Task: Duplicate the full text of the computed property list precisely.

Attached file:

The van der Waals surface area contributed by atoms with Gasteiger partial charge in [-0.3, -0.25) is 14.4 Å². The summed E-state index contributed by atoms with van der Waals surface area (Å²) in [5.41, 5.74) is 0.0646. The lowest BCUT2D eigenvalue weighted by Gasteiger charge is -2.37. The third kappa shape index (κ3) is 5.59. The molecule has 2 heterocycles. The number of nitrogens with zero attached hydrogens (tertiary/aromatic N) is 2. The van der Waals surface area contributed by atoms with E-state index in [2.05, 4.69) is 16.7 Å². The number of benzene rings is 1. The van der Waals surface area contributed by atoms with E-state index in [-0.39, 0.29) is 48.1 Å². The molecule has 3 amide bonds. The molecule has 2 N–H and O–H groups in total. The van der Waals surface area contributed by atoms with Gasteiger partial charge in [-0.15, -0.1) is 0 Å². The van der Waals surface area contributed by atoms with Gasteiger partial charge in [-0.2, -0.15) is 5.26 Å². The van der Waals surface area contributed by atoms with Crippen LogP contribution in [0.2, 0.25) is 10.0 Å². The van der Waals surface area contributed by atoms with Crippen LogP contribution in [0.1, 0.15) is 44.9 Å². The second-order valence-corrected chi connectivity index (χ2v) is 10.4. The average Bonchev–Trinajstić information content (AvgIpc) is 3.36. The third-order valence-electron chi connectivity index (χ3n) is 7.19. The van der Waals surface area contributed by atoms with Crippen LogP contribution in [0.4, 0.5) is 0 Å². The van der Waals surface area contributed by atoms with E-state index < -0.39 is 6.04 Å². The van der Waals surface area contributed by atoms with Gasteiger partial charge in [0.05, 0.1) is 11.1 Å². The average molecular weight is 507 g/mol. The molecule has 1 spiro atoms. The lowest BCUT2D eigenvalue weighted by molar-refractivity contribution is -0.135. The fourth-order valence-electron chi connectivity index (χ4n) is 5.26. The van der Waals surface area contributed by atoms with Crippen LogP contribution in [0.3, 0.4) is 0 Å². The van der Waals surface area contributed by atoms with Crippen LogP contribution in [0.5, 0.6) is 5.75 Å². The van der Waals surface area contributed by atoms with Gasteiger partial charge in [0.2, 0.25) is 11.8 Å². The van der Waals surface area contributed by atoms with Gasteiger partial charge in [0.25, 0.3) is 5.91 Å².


The van der Waals surface area contributed by atoms with Gasteiger partial charge in [-0.3, -0.25) is 14.4 Å². The summed E-state index contributed by atoms with van der Waals surface area (Å²) in [5.41, 5.74) is 0.0646. The lowest BCUT2D eigenvalue weighted by Gasteiger charge is -2.37. The third kappa shape index (κ3) is 5.59. The molecule has 2 heterocycles. The number of nitrogens with zero attached hydrogens (tertiary/aromatic N) is 2. The van der Waals surface area contributed by atoms with E-state index in [2.05, 4.69) is 16.7 Å². The number of benzene rings is 1. The van der Waals surface area contributed by atoms with E-state index in [-0.39, 0.29) is 48.1 Å². The molecule has 3 amide bonds. The molecule has 2 N–H and O–H groups in total. The van der Waals surface area contributed by atoms with Gasteiger partial charge in [-0.15, -0.1) is 0 Å². The van der Waals surface area contributed by atoms with Gasteiger partial charge in [-0.2, -0.15) is 5.26 Å². The van der Waals surface area contributed by atoms with Crippen LogP contribution in [0.2, 0.25) is 10.0 Å². The van der Waals surface area contributed by atoms with Crippen LogP contribution in [0.1, 0.15) is 44.9 Å². The second-order valence-corrected chi connectivity index (χ2v) is 10.4. The average Bonchev–Trinajstić information content (AvgIpc) is 3.36. The third-order valence-electron chi connectivity index (χ3n) is 7.19. The van der Waals surface area contributed by atoms with Crippen LogP contribution in [0.4, 0.5) is 0 Å². The van der Waals surface area contributed by atoms with E-state index < -0.39 is 6.04 Å². The van der Waals surface area contributed by atoms with Gasteiger partial charge in [0.05, 0.1) is 11.1 Å². The average molecular weight is 507 g/mol. The molecule has 1 spiro atoms. The lowest BCUT2D eigenvalue weighted by molar-refractivity contribution is -0.135. The fourth-order valence-electron chi connectivity index (χ4n) is 5.26. The van der Waals surface area contributed by atoms with Crippen LogP contribution in [0.3, 0.4) is 0 Å². The van der Waals surface area contributed by atoms with Crippen LogP contribution in [0.5, 0.6) is 5.75 Å². The van der Waals surface area contributed by atoms with Gasteiger partial charge in [0.2, 0.25) is 11.8 Å². The van der Waals surface area contributed by atoms with Gasteiger partial charge in [0.25, 0.3) is 5.91 Å².